….I just realized I had some Bailey’s in my fridge this whole time and I didn’t take advantage of that while baking this. Fail.
Here’s the recipe:
Irish Chocolate Potato Cake
- 1/2 lb / 225g butter
- 2 1/3 cups / 1 pound / 450g / caster or granulated sugar (superfine works best if you have it handy)
- 4 eggs
- 9 rounded tablespoons grated chocolate (approximately 3 standard squares of baking chocolate, or 90 grams / 3 1/2 ounces of other chocolate)
- 5 rounded tablespoons / 50g / 1 3/4 ounces ground almonds
- 3 tablespoons cocoa
- 1 cup / 5 ounces / 150g of cold, sieved or riced cooked potato (see below for specific directions about the potato)
- 2 1/2 cups / 10 ounces / 300g flour (plain flour is fine, but cake flour is better if you have it)
- 1/2 teaspoon cinnamon
- 2 rounded teaspoons baking powder
- 1/2 teaspoon salt
- 2/3 cup / 5 fluid ounces / UK 1/4 pint / 150ml milk
For preparing the pan you’ll bake in:
- 1 1/2 tablespoons flour
- 1 1/2 tablespoons cocoa
First prepare your cake pan. A tube pan like a Bundt pan works best for this recipe: but a springform cake pan works fine too.
If using a tube pan or Bundt pan, butter it well inside, paying particular attention to any flutings or crevices in the pan. Then mix the flour and cocoa together and use this mixture to flour the inside of the pan.
If using a springform pan, butter it too: then line it with a circle of buttered baking parchment for the bottom and a strip of buttered baking parchment for the sides.
Now prepare your cooked potato by one of these two methods:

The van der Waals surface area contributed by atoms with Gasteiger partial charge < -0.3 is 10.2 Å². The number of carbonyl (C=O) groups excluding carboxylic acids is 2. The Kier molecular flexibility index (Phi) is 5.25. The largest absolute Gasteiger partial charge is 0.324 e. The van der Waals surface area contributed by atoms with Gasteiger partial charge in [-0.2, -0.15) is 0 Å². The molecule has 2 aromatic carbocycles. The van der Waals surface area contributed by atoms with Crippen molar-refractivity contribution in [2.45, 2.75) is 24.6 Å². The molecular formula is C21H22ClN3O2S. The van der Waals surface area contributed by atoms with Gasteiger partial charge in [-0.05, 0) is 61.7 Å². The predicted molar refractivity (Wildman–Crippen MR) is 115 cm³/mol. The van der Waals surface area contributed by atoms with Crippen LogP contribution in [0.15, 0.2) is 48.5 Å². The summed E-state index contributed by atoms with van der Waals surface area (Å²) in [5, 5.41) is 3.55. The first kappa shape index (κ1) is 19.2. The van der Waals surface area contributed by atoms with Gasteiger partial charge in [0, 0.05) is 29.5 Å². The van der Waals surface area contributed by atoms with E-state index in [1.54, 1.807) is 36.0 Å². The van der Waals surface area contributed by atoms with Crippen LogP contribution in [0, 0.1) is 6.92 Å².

- Boil in unsalted water 2 medium-sized potatoes or 3 small potatoes in their jackets, then drain, cool completely, peel, and rice or sieve.
- Or if you prefer, peel and chunk 2 medium-sized potatoes or 3 small potatoes, boil for 15 minutes or until cooked through. Drain them, dry them briefly over low heat until most of the steam has stopped rising, then remove from heat and mash well, ricing or sieving when fully cooled.
An important note about the potatoes: Do not add them to the batter if they are even slightly warm. If you do, the result will be a heavy cake that may fail to rise, or only rise partway. Also: We have never tried this cake with instant mashed potatoes. Better to play it safe and use the real thing.
Preheat the oven to 350° F / 275° C. Then prepare the cake batter:
Grate the chocolate on a fine grater, or pulse in a food processor, or crush with a mortar and pestle, until reduced to small granules. (The food processor is by far the easiest and fastest way: the grater and mortar-and-pestle are more labor intensive, but produce a slightly finer result.)
When this is done, sift the flour once by itself. Then sift it a second time with the cinnamon, baking powder and salt.
Cream the butter with the sugar until light and fluffy.
Separate the eggs. Add the yolks, one at a time, to the creamed mixture, beating well after each one.
Stir in the grated chocolate, ground almonds and cocoa. Add the sieved potato and stir again.
Add the flour alternately with the milk, beating gently until smooth after each addition.
When this process is complete, whip the egg whites until stiff but not dry. Fold the whipped egg whites carefully into the cake mixture.
Spoon into the prepared springform pan or Bundt pan / tube pan: tap gently once on the counter to settle. Bake for 1 3/4 hours. Test for doneness with a toothpick or skewer at the end of this time: bake for another 15 minutes if needed.
Remove from the oven and allow to rest in the pan for at least twenty minutes before removing from the pan: then cool on a rack.
To finish, frost the chocolate cake with a chocolate-based icing, or (if you prefer the simple approach) dust with confectioners’ sugar / icing sugar.